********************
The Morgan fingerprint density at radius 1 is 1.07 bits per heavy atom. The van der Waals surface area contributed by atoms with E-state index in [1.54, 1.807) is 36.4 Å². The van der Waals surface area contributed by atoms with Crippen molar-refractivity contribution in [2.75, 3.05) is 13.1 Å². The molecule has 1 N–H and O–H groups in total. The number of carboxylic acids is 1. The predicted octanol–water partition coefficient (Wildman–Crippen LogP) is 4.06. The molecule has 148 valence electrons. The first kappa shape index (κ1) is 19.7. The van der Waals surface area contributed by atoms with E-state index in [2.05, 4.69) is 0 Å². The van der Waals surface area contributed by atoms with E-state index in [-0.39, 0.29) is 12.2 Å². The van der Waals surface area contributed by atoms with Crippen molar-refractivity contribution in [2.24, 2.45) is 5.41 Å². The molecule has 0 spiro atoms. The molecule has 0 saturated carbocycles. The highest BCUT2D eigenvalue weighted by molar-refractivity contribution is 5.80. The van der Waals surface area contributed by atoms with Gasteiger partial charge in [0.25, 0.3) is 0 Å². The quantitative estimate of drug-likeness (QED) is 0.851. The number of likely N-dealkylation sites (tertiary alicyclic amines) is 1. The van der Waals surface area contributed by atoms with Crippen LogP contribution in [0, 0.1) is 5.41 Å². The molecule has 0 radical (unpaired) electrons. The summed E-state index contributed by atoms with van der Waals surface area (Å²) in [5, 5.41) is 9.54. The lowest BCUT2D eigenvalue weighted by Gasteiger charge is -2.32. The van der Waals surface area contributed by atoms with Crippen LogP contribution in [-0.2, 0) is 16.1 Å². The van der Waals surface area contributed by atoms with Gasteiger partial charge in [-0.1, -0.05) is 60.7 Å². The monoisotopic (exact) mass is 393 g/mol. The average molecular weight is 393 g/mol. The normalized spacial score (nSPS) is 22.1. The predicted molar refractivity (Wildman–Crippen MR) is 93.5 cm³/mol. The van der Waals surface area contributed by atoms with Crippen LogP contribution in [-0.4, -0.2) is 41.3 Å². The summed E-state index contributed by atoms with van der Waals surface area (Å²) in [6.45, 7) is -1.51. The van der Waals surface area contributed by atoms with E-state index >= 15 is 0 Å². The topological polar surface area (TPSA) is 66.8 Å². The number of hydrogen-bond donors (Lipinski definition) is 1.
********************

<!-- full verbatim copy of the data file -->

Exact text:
The Morgan fingerprint density at radius 1 is 1.07 bits per heavy atom. The van der Waals surface area contributed by atoms with E-state index in [1.54, 1.807) is 36.4 Å². The van der Waals surface area contributed by atoms with Crippen molar-refractivity contribution in [2.75, 3.05) is 13.1 Å². The molecule has 1 N–H and O–H groups in total. The number of carboxylic acids is 1. The predicted octanol–water partition coefficient (Wildman–Crippen LogP) is 4.06. The molecule has 148 valence electrons. The first kappa shape index (κ1) is 19.7. The van der Waals surface area contributed by atoms with E-state index in [2.05, 4.69) is 0 Å². The van der Waals surface area contributed by atoms with E-state index in [-0.39, 0.29) is 12.2 Å². The van der Waals surface area contributed by atoms with Crippen molar-refractivity contribution in [2.24, 2.45) is 5.41 Å². The molecule has 0 spiro atoms. The molecule has 0 saturated carbocycles. The highest BCUT2D eigenvalue weighted by molar-refractivity contribution is 5.80. The van der Waals surface area contributed by atoms with Gasteiger partial charge in [0.25, 0.3) is 0 Å². The quantitative estimate of drug-likeness (QED) is 0.851. The number of likely N-dealkylation sites (tertiary alicyclic amines) is 1. The van der Waals surface area contributed by atoms with Crippen LogP contribution in [0, 0.1) is 5.41 Å². The molecule has 0 radical (unpaired) electrons. The summed E-state index contributed by atoms with van der Waals surface area (Å²) in [5, 5.41) is 9.54. The lowest BCUT2D eigenvalue weighted by Gasteiger charge is -2.32. The van der Waals surface area contributed by atoms with Crippen LogP contribution in [-0.2, 0) is 16.1 Å². The van der Waals surface area contributed by atoms with Gasteiger partial charge in [-0.1, -0.05) is 60.7 Å². The monoisotopic (exact) mass is 393 g/mol. The average molecular weight is 393 g/mol. The normalized spacial score (nSPS) is 22.1. The predicted molar refractivity (Wildman–Crippen MR) is 93.5 cm³/mol. The van der Waals surface area contributed by atoms with Crippen LogP contribution in [-0.4, -0.2) is 41.3 Å². The summed E-state index contributed by atoms with van der Waals surface area (Å²) in [6.45, 7) is -1.51. The van der Waals surface area contributed by atoms with E-state index >= 15 is 0 Å². The topological polar surface area (TPSA) is 66.8 Å². The number of hydrogen-bond donors (Lipinski definition) is 1.